Somodi I, Molnár Zs, Czúcz B et al: Implementation and application ... (2017)

Somodi Imelda, Molnár Zsolt, Czúcz Bálint, Bede-Fazekas Ákos, Bölöni János, Pásztor László, Laborczi Annamária, Niklaus E. Zimmermann
2017
Implementation and application of Multiple Potential Natural Vegetation models – a case study of Hungary
Journal of Vegetation Science 28(6): pp. 1260-1269.
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Questions
Multiple Potential Natural Vegetation (MPNV) is a framework for the probabilistic and multilayer representation of potential vegetation in an area. How can an MPNV model be implemented and synthesized for the full range of vegetation types across a large spatial domain such as a country? What additional ecological and practical information can be gained compared to traditional Potential Natural Vegetation (PNV) estimates?
Location
Hungary
Methods
MPNV was estimated by modelling the occurrence probabilities of individual vegetation types using gradient boosting models (GBM). Vegetation data from the Hungarian Actual Habitat Database (MÉTA) and information on the abiotic background (climatic data, soil characteristics, hydrology) were used as inputs to the models. To facilitate MPNV interpretation a new technique for model synthesis (rescaling) enabling comprehensive visual presentation (synthetic maps) was developed which allows for a comparative view of the potential distribution of individual vegetation types.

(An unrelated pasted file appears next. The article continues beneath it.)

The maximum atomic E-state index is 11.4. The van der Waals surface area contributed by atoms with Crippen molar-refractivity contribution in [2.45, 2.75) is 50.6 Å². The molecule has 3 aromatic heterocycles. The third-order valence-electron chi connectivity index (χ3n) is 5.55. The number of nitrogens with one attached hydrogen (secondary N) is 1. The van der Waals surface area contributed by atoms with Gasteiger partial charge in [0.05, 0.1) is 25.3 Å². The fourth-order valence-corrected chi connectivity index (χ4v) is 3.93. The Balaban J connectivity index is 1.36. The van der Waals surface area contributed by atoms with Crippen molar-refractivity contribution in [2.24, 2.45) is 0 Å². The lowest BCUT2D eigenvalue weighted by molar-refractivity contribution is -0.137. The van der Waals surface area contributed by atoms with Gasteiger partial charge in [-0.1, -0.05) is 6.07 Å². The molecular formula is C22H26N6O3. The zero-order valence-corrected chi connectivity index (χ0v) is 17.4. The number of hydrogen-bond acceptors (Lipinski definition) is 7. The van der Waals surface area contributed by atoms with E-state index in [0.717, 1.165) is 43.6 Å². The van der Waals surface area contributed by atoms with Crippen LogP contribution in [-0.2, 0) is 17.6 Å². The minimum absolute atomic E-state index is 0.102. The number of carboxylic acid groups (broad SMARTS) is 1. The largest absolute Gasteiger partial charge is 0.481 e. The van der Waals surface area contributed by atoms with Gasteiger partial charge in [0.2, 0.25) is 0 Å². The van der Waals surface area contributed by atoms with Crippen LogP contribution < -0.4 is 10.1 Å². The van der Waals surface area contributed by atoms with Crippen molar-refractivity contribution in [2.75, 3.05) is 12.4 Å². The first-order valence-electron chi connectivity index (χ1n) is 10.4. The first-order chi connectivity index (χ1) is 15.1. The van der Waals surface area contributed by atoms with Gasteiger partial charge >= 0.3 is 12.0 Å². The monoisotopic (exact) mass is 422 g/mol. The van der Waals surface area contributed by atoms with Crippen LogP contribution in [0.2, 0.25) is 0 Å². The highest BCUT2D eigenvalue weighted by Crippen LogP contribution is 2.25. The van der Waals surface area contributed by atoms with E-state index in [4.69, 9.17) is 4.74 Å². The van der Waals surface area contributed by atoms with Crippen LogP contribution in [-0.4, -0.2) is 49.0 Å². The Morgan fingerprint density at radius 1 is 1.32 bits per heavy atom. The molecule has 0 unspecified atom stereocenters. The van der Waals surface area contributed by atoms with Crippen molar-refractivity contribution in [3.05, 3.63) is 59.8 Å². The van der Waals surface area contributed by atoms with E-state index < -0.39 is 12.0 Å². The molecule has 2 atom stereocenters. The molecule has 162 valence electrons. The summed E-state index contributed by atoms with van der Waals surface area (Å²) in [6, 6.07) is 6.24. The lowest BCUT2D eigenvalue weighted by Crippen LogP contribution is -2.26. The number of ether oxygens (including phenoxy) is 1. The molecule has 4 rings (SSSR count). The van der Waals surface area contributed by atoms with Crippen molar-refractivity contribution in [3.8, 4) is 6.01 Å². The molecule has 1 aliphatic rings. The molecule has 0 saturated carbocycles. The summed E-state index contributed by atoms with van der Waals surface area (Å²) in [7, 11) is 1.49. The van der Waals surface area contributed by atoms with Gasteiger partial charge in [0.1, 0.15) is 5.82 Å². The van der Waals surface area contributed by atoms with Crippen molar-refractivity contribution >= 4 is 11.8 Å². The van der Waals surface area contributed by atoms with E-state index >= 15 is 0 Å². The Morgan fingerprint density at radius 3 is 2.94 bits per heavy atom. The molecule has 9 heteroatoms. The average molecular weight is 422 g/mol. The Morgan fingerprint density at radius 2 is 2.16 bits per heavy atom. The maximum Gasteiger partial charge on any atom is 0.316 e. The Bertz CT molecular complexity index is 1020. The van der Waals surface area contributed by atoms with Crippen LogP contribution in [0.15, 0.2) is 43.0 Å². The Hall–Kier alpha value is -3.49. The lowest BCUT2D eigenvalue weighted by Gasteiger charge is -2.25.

Results
The main result of MPNV modelling is a series of raw and rescaled probability maps of individual vegetation types for Hungary. Raw probabilities best suit within-type analyses, while rescaled estimations can also be compared across vegetation types. The latter create a synthetic overview of a location’s PNV as a ranked list of vegetation types, and make the comparison of actual and potential landscape composition possible. For example, a representation of forest vs grasslands in MPNV revealed a high level of overlap of the potential range of the two formations in Hungary.
Conclusion
The MPNV approach allows for viewing the potential vegetation composition of locations in far more detail than the PNV approach. Rescaling the probabilities estimated by the models allows easy access to the results by making potential presence of vegetation types with different data structure comparable for queries and synthetic maps. The wide range of applications identified for MPNV (conservation and restoration prioritisation, landscape evaluation) suggests that the PNV concept with the extension towards vegetation distributions is useful both for research and applications.

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